I think all young actors have had those moments when we’ve needed a new monologue or scene to work on in class and haven’t known where to look. We don’t often see plays at major theatre companies that are written for twenty-somethings, or when we do, they usually paint us as a stereotype or don’t allow us to explore our fears and hard truths. Well we’ve done the leg work for you and put together this list of plays, all of which feature predominantly young characters and contain a bunch of cracking roles for twenty-something actors. Read them alone or read them with friends, and find your next monologue or scene to tuck into today.
10 Fantastic Plays for Young Actors
#1 The Wolves
By Sarah DeLappe
So, technically this play is written for teenagers, but it is so very good, and with such a strong focus on its youthful characters, that I’ve popped it in anyway. Chances are you’re all too familiar with auditioning for teen roles as an actor in your 20s, and I wouldn’t be surprised if you’re rolling your eyes as you read this. “Great, more underdeveloped characters who only care about sex, texting and high school drama.” Not this play.
The Wolves is a masterclass in writing young people well. These young women feel like high schoolers AND nuanced human beings (crazy right?), complete with intricate desires, dreams, secrets, and flaws. The play charts a soccer team’s progress through its league across six weeks of pre-game warm ups. The natural, conversational style and authentic portrayal of girls on the brink of womanhood has made the play hugely popular around the world, as well as earning it a well-deserved place on the 2017 Pulitzer shortlist for playwright Sarah Delappe.
By Jex Butterworth
This debut play from playwright-of-the-minute Jez Butterworth (Jerusalem, The Ferryman) is a dream for a university aged actors. It’s dark, wickedly funny, and brimming with tension. It’s set in a 1950s Soho night club, but feels nothing like the period pieces you’re used to. The club is run by a gang of misfits, who are riding on the coattails of their star performer Silver Johnny. That is until a rival club owner makes a play for Johnny by cutting their leader in half – cue scene with body parts sticking out of two discrete rubbish bins. With lightning fast dialogue and enough drugs to put The Wolf of Wall Street to shame, it’s an excellent playground for young male actors looking to get a bit wild on stage.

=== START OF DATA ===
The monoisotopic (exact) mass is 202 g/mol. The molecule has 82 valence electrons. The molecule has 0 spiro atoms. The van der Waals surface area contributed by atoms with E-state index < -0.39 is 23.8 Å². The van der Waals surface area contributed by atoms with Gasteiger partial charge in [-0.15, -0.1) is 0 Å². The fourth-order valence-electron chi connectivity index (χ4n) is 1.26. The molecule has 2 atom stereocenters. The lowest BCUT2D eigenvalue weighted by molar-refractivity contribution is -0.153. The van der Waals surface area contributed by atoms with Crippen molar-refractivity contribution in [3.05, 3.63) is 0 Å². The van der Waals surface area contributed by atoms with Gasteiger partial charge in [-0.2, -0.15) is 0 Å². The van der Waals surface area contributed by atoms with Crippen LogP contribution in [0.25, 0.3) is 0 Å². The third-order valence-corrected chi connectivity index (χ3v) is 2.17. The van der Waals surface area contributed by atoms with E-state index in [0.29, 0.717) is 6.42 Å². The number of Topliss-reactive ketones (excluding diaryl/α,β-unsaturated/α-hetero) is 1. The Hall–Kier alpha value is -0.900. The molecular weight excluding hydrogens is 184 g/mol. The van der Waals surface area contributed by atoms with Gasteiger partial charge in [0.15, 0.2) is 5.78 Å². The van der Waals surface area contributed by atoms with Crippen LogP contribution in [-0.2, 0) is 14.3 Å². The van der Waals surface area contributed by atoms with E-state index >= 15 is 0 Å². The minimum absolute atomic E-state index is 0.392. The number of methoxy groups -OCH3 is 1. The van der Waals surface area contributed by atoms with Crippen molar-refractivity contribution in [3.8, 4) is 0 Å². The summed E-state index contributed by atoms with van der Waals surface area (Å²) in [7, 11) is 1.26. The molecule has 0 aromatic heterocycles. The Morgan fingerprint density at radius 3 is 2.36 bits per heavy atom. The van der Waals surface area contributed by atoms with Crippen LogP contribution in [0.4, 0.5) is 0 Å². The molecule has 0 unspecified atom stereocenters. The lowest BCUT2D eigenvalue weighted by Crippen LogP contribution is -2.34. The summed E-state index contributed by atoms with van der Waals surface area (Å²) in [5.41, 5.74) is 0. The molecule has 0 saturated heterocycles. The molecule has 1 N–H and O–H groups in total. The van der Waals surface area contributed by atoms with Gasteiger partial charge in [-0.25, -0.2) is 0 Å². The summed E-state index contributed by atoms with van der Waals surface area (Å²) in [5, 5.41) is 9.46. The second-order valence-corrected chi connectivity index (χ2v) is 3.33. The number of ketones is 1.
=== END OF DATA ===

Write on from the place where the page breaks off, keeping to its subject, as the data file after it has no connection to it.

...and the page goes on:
#3 Romeo and Juliet
By William Shakespeare
It’s easy to forget that many Shakespearean roles are young and dumb because they sound so very eloquent. There aren’t a lot of contemporary plays where young characters rattle off “Did my heart love till now? forswear it, sight!” And nowhere in the Bard’s work are they younger and dumber than in Romeo and Juliet.
You’ve probably seen the memes lampooning the play as a tale about horny teens who inadvertently kill 5 people (themselves included) trying to get their rocks off. But once again, memes don’t capture the full story. The play proper is a rousing testament to love overcoming hatred, and the power of young people wherever they are to defy long-standing prejudices. It’s chock full of great monologues for young men and women, not to mention a key canon text, so tick it off your list sooner rather than later.
#4 Lemons, Lemons, Lemons, Lemons, Lemons
By Sam Steiner
There are so, so many two handers about young couples navigating modern relationships and searching for connection (others that almost cracked this list include Gruesome Playground Injuries and Constellations). But for me Lemons, Lemons, Lemons, Lemons, Lemons stands out, unwieldy title and all. First produced in 2015, the play captures a relationship told non-linearly within a dystopian reality where the number of words humans can speak each day is controlled by the government. Steiner cleverly maps the breakdown of communication within one relationship alongside the actual destruction of human communication more broadly. It has a certain weird factor that always makes a script memorable for me, and the exploration of human connection becomes intrinsically more exciting when you place limits on that connection. It’s a neat thought experiment that could be gimmicky yet feels personal and considered enough to stand on its own feet.